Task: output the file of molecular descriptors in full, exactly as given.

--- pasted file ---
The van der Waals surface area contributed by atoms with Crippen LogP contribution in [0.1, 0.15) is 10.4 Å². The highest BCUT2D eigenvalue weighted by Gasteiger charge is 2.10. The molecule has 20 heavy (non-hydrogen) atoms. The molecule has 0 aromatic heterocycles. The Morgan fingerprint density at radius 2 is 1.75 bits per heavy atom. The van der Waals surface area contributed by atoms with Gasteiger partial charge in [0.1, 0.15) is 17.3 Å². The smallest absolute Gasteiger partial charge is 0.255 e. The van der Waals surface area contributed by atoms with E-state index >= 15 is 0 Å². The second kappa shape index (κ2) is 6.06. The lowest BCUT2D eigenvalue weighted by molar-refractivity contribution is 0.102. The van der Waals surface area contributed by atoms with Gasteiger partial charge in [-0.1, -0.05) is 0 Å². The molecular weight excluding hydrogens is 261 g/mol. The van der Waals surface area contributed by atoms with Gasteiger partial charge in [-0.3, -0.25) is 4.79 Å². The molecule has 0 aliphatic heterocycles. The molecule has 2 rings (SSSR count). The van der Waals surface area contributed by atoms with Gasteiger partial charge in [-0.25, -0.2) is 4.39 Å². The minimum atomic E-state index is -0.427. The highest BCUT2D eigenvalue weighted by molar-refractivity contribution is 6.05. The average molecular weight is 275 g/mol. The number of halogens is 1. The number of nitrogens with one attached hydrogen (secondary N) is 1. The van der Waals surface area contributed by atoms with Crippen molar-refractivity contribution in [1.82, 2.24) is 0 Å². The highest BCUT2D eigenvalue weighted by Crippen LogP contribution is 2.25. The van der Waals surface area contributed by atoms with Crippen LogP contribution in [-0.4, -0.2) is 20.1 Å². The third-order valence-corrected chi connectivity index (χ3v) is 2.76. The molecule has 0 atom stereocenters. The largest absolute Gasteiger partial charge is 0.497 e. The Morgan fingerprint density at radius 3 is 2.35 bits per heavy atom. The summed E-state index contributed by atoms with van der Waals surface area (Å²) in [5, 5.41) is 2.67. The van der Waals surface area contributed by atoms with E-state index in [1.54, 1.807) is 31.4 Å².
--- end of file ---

The van der Waals surface area contributed by atoms with Crippen LogP contribution in [0.1, 0.15) is 10.4 Å². The highest BCUT2D eigenvalue weighted by Gasteiger charge is 2.10. The molecule has 20 heavy (non-hydrogen) atoms. The molecule has 0 aromatic heterocycles. The Morgan fingerprint density at radius 2 is 1.75 bits per heavy atom. The van der Waals surface area contributed by atoms with Gasteiger partial charge in [0.1, 0.15) is 17.3 Å². The smallest absolute Gasteiger partial charge is 0.255 e. The van der Waals surface area contributed by atoms with E-state index >= 15 is 0 Å². The second kappa shape index (κ2) is 6.06. The lowest BCUT2D eigenvalue weighted by molar-refractivity contribution is 0.102. The van der Waals surface area contributed by atoms with Gasteiger partial charge in [-0.1, -0.05) is 0 Å². The molecular weight excluding hydrogens is 261 g/mol. The van der Waals surface area contributed by atoms with Gasteiger partial charge in [-0.3, -0.25) is 4.79 Å². The molecule has 0 aliphatic heterocycles. The molecule has 2 rings (SSSR count). The van der Waals surface area contributed by atoms with Gasteiger partial charge in [-0.25, -0.2) is 4.39 Å². The minimum atomic E-state index is -0.427. The highest BCUT2D eigenvalue weighted by molar-refractivity contribution is 6.05. The average molecular weight is 275 g/mol. The number of halogens is 1. The number of nitrogens with one attached hydrogen (secondary N) is 1. The van der Waals surface area contributed by atoms with Crippen molar-refractivity contribution in [1.82, 2.24) is 0 Å². The highest BCUT2D eigenvalue weighted by Crippen LogP contribution is 2.25. The van der Waals surface area contributed by atoms with Crippen LogP contribution in [-0.4, -0.2) is 20.1 Å². The third-order valence-corrected chi connectivity index (χ3v) is 2.76. The molecule has 0 atom stereocenters. The largest absolute Gasteiger partial charge is 0.497 e. The Morgan fingerprint density at radius 3 is 2.35 bits per heavy atom. The summed E-state index contributed by atoms with van der Waals surface area (Å²) in [5, 5.41) is 2.67. The van der Waals surface area contributed by atoms with E-state index in [1.54, 1.807) is 31.4 Å².